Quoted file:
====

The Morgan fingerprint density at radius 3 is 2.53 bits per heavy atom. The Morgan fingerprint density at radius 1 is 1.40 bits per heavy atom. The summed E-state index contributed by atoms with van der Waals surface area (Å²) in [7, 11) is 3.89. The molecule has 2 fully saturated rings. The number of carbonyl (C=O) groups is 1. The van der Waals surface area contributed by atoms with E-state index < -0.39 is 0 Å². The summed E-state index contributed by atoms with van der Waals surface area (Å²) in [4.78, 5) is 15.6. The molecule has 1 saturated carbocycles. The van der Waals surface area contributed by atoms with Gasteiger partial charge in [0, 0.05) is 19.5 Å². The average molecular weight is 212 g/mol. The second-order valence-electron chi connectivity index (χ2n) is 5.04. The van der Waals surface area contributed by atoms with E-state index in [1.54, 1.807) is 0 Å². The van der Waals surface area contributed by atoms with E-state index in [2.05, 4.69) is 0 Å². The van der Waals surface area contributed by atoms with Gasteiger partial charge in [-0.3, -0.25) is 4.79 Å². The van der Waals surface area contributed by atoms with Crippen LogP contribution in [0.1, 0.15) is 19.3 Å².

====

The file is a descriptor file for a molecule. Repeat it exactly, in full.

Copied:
The Morgan fingerprint density at radius 3 is 2.53 bits per heavy atom. The Morgan fingerprint density at radius 1 is 1.40 bits per heavy atom. The summed E-state index contributed by atoms with van der Waals surface area (Å²) in [7, 11) is 3.89. The molecule has 2 fully saturated rings. The number of carbonyl (C=O) groups is 1. The van der Waals surface area contributed by atoms with E-state index < -0.39 is 0 Å². The summed E-state index contributed by atoms with van der Waals surface area (Å²) in [4.78, 5) is 15.6. The molecule has 1 saturated carbocycles. The van der Waals surface area contributed by atoms with Gasteiger partial charge in [0, 0.05) is 19.5 Å². The average molecular weight is 212 g/mol. The second-order valence-electron chi connectivity index (χ2n) is 5.04. The van der Waals surface area contributed by atoms with E-state index in [1.54, 1.807) is 0 Å². The van der Waals surface area contributed by atoms with E-state index in [2.05, 4.69) is 0 Å². The van der Waals surface area contributed by atoms with Gasteiger partial charge in [-0.3, -0.25) is 4.79 Å². The van der Waals surface area contributed by atoms with Crippen LogP contribution in [0.1, 0.15) is 19.3 Å².